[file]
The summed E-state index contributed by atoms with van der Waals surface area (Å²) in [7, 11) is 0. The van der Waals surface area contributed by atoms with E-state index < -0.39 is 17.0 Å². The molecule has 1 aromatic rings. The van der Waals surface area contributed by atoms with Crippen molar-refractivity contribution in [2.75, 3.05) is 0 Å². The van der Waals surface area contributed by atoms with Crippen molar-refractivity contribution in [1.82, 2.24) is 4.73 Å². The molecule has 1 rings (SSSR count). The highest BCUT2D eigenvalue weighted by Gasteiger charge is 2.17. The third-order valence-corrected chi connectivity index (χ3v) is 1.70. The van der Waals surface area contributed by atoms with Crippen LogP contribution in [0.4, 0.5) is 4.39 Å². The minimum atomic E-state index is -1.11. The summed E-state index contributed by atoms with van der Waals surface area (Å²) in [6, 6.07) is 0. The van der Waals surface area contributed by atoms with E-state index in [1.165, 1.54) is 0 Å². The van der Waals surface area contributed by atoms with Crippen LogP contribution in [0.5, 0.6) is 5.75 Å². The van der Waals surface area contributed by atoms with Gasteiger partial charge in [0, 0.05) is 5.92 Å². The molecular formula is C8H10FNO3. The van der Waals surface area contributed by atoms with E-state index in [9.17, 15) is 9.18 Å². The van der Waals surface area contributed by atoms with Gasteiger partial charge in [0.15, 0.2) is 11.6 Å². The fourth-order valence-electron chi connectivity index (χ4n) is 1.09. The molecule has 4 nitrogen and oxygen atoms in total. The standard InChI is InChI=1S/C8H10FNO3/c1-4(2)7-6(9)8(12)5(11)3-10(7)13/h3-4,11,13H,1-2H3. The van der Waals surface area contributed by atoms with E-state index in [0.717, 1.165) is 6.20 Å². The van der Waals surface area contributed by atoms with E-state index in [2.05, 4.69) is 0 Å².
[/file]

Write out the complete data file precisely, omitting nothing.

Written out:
The summed E-state index contributed by atoms with van der Waals surface area (Å²) in [7, 11) is 0. The van der Waals surface area contributed by atoms with E-state index < -0.39 is 17.0 Å². The molecule has 1 aromatic rings. The van der Waals surface area contributed by atoms with Crippen molar-refractivity contribution in [2.75, 3.05) is 0 Å². The van der Waals surface area contributed by atoms with Crippen molar-refractivity contribution in [1.82, 2.24) is 4.73 Å². The molecule has 1 rings (SSSR count). The highest BCUT2D eigenvalue weighted by Gasteiger charge is 2.17. The third-order valence-corrected chi connectivity index (χ3v) is 1.70. The van der Waals surface area contributed by atoms with Crippen LogP contribution in [0.4, 0.5) is 4.39 Å². The minimum atomic E-state index is -1.11. The summed E-state index contributed by atoms with van der Waals surface area (Å²) in [6, 6.07) is 0. The van der Waals surface area contributed by atoms with E-state index in [1.165, 1.54) is 0 Å². The van der Waals surface area contributed by atoms with Crippen LogP contribution in [0.5, 0.6) is 5.75 Å². The van der Waals surface area contributed by atoms with Gasteiger partial charge in [0, 0.05) is 5.92 Å². The molecular formula is C8H10FNO3. The van der Waals surface area contributed by atoms with E-state index in [9.17, 15) is 9.18 Å². The van der Waals surface area contributed by atoms with Gasteiger partial charge in [0.15, 0.2) is 11.6 Å². The fourth-order valence-electron chi connectivity index (χ4n) is 1.09. The molecule has 4 nitrogen and oxygen atoms in total. The standard InChI is InChI=1S/C8H10FNO3/c1-4(2)7-6(9)8(12)5(11)3-10(7)13/h3-4,11,13H,1-2H3. The van der Waals surface area contributed by atoms with E-state index in [0.717, 1.165) is 6.20 Å². The van der Waals surface area contributed by atoms with E-state index in [2.05, 4.69) is 0 Å².